Wow! So much wisdom here! Thanks bgcat57!
Except by chance, I don't believe you can have any decent, rewarding relationship unless you expect it to be long-term, and behave accordingly. Many don't turn out to be forever, but to expect anything less is a guarantee that it won't last.
Since everyone's experience is different, here are the rules we used:
1/ Accept each other. There should be as few rules, expectations, and judgements as possible. Let your partner be himself, and let him grow. Give him room to breathe. This is the true, deep form of compromise.
2/ Whatever you do, make sure you are proud of it, open about it, and have no regrets. The harder, scarier, or more painful something is, the more important it is to apply this rule. This is half of the essential trust-building.
3/ There is no such thing as too much communication. Again, The harder, scarier, or more painful something is to say, the more important that you talk a lot about it. This is the other half of trust-building.
4/ Each partner must always take care of himself mentally and phyiscally, and carry his weight in the relationship. One can't carry the other forever - that just drowns both.
5/ Every day, each partner should wake up and ask "is this the person I want to be with?" If the answer is yes, then he has to SHOW it. Every day. Never stop dating.
Can't say I've followed these perfectly, but I certainly still believe them.
bgcat57 saidOpposites may attract, but they don't stay together. You have to have more things in common than things that are different.
You have to be willing to compromise equally. (That means that you BOTH have to agree on what 'equally' means.)
You have to communicate regularly, openly and honestly. Every time either of you say "Well, I can't tell him that" it's another nail in the coffin.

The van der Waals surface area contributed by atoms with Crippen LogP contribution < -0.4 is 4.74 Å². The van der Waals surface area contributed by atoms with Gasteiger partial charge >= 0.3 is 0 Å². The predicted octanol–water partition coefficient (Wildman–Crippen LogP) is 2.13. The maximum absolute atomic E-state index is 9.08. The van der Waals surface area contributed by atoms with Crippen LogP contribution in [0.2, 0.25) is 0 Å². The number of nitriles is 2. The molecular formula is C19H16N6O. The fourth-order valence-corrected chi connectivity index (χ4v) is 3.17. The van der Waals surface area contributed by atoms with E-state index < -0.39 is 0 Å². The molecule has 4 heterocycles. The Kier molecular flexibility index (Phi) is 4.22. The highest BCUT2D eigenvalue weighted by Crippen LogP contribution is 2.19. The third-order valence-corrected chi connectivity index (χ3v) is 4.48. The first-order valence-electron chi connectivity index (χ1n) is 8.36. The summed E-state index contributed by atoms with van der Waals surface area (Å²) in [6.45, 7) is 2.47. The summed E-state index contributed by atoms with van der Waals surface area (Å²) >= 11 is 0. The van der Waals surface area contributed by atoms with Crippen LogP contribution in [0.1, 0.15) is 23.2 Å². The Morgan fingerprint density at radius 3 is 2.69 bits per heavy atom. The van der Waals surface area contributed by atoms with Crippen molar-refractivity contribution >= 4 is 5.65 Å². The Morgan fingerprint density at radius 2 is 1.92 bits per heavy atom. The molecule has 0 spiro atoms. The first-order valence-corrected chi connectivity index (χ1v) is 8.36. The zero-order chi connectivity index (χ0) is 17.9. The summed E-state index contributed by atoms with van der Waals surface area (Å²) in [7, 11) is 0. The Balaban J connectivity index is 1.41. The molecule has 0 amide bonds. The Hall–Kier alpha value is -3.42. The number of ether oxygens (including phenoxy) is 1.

You have to be able to weather a storm together. This is the test of any relationship. It is the very thing that strengthens or weakens a relationship in the way it's handled by both. Think about it this way: If he literally lost a leg, would you stay with him, or conversely, would he stay with you if the situation were reversed.
You have to be on the same page in life logistics. Finance, work, responsibilities, friendships, family, etc. This doesn't mean you have to be in the same place regarding these items, but you must fully accept each other's views, status, and ideas regarding them.
If you think there are things about him that will change, that you want to change, that will need to change: get out now! The only personal changing that should be done in a relationship that you're responsible for is yourself. If you don't love him as he is, then it won't work. The corollary to that is that if he does change (and it isn't a self destructive action) then you need to roll with it.
If the relationship doesn't seem great to begin with, it's not likely to improve. It can improve, but it's better to start with something good and watch it get better than to be in something mediocre and expect it to improve without a LOT of work from BOTH parties.
It's far less about the luck in finding the right person than in recognizing that person when he's right in front of you (whether it's literally or virtually).
Lastly, look at what makes your existing long term relationships (non romantic; friends etc.) work. This will tell you more about what you actually need versus what you think you want. Guys often have a wish list that doesn't include what they actually need. You can choose clothing by color alone, but without taking the size into account, you're going to end up with a lot of clothes you can't wear.